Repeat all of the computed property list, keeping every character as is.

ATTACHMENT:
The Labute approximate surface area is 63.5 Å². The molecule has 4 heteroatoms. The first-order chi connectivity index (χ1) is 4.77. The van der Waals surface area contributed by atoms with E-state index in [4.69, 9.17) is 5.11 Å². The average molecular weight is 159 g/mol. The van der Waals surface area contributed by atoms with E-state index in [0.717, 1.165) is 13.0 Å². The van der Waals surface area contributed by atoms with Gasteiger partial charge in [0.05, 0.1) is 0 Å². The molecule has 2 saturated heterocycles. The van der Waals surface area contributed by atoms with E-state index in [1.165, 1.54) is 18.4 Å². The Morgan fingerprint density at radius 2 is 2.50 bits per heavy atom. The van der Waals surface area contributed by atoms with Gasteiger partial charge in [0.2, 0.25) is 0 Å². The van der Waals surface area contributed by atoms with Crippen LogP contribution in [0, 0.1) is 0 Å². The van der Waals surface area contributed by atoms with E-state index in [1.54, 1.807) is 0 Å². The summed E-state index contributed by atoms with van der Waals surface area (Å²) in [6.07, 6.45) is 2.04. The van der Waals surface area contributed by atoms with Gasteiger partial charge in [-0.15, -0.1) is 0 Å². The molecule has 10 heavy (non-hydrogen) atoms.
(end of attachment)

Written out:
The Labute approximate surface area is 63.5 Å². The molecule has 4 heteroatoms. The first-order chi connectivity index (χ1) is 4.77. The van der Waals surface area contributed by atoms with E-state index in [4.69, 9.17) is 5.11 Å². The average molecular weight is 159 g/mol. The van der Waals surface area contributed by atoms with E-state index in [0.717, 1.165) is 13.0 Å². The van der Waals surface area contributed by atoms with Gasteiger partial charge in [0.05, 0.1) is 0 Å². The molecule has 2 saturated heterocycles. The van der Waals surface area contributed by atoms with E-state index in [1.165, 1.54) is 18.4 Å². The Morgan fingerprint density at radius 2 is 2.50 bits per heavy atom. The van der Waals surface area contributed by atoms with Gasteiger partial charge in [0.2, 0.25) is 0 Å². The van der Waals surface area contributed by atoms with Crippen LogP contribution in [0, 0.1) is 0 Å². The van der Waals surface area contributed by atoms with E-state index in [1.54, 1.807) is 0 Å². The summed E-state index contributed by atoms with van der Waals surface area (Å²) in [6.07, 6.45) is 2.04. The van der Waals surface area contributed by atoms with Gasteiger partial charge in [-0.15, -0.1) is 0 Å². The molecule has 10 heavy (non-hydrogen) atoms.